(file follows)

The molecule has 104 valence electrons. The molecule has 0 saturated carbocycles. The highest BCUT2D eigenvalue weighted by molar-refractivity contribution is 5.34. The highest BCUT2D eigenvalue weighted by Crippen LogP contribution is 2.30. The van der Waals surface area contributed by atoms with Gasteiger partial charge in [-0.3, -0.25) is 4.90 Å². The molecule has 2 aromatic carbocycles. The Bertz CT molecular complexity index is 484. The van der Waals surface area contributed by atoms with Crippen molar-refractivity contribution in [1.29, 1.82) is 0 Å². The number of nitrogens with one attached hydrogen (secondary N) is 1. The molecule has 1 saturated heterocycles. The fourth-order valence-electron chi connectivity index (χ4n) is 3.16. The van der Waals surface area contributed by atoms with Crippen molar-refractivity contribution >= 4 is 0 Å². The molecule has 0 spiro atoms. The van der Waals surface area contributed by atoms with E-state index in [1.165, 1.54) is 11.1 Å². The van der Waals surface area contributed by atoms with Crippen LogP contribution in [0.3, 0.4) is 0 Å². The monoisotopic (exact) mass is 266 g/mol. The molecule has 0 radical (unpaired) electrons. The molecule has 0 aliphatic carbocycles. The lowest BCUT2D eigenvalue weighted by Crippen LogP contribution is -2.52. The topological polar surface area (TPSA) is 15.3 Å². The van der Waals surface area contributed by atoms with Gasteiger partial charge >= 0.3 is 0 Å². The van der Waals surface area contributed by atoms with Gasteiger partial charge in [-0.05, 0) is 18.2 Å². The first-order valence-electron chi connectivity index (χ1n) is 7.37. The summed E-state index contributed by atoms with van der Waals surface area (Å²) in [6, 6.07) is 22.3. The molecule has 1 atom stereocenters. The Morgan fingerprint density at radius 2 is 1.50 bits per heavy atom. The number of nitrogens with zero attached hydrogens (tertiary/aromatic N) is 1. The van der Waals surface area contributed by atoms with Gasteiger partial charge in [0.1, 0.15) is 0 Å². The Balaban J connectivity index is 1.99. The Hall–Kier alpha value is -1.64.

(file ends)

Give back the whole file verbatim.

The molecule has 104 valence electrons. The molecule has 0 saturated carbocycles. The highest BCUT2D eigenvalue weighted by molar-refractivity contribution is 5.34. The highest BCUT2D eigenvalue weighted by Crippen LogP contribution is 2.30. The van der Waals surface area contributed by atoms with Gasteiger partial charge in [-0.3, -0.25) is 4.90 Å². The molecule has 2 aromatic carbocycles. The Bertz CT molecular complexity index is 484. The van der Waals surface area contributed by atoms with Crippen molar-refractivity contribution in [1.29, 1.82) is 0 Å². The number of nitrogens with one attached hydrogen (secondary N) is 1. The molecule has 1 saturated heterocycles. The fourth-order valence-electron chi connectivity index (χ4n) is 3.16. The van der Waals surface area contributed by atoms with Crippen molar-refractivity contribution >= 4 is 0 Å². The molecule has 0 spiro atoms. The van der Waals surface area contributed by atoms with E-state index in [1.165, 1.54) is 11.1 Å². The van der Waals surface area contributed by atoms with Crippen LogP contribution in [0.3, 0.4) is 0 Å². The monoisotopic (exact) mass is 266 g/mol. The molecule has 0 radical (unpaired) electrons. The molecule has 0 aliphatic carbocycles. The lowest BCUT2D eigenvalue weighted by Crippen LogP contribution is -2.52. The topological polar surface area (TPSA) is 15.3 Å². The van der Waals surface area contributed by atoms with Gasteiger partial charge >= 0.3 is 0 Å². The van der Waals surface area contributed by atoms with Gasteiger partial charge in [-0.05, 0) is 18.2 Å². The first-order valence-electron chi connectivity index (χ1n) is 7.37. The summed E-state index contributed by atoms with van der Waals surface area (Å²) in [6, 6.07) is 22.3. The molecule has 1 atom stereocenters. The Morgan fingerprint density at radius 2 is 1.50 bits per heavy atom. The number of nitrogens with zero attached hydrogens (tertiary/aromatic N) is 1. The van der Waals surface area contributed by atoms with Gasteiger partial charge in [0.1, 0.15) is 0 Å². The Balaban J connectivity index is 1.99. The Hall–Kier alpha value is -1.64.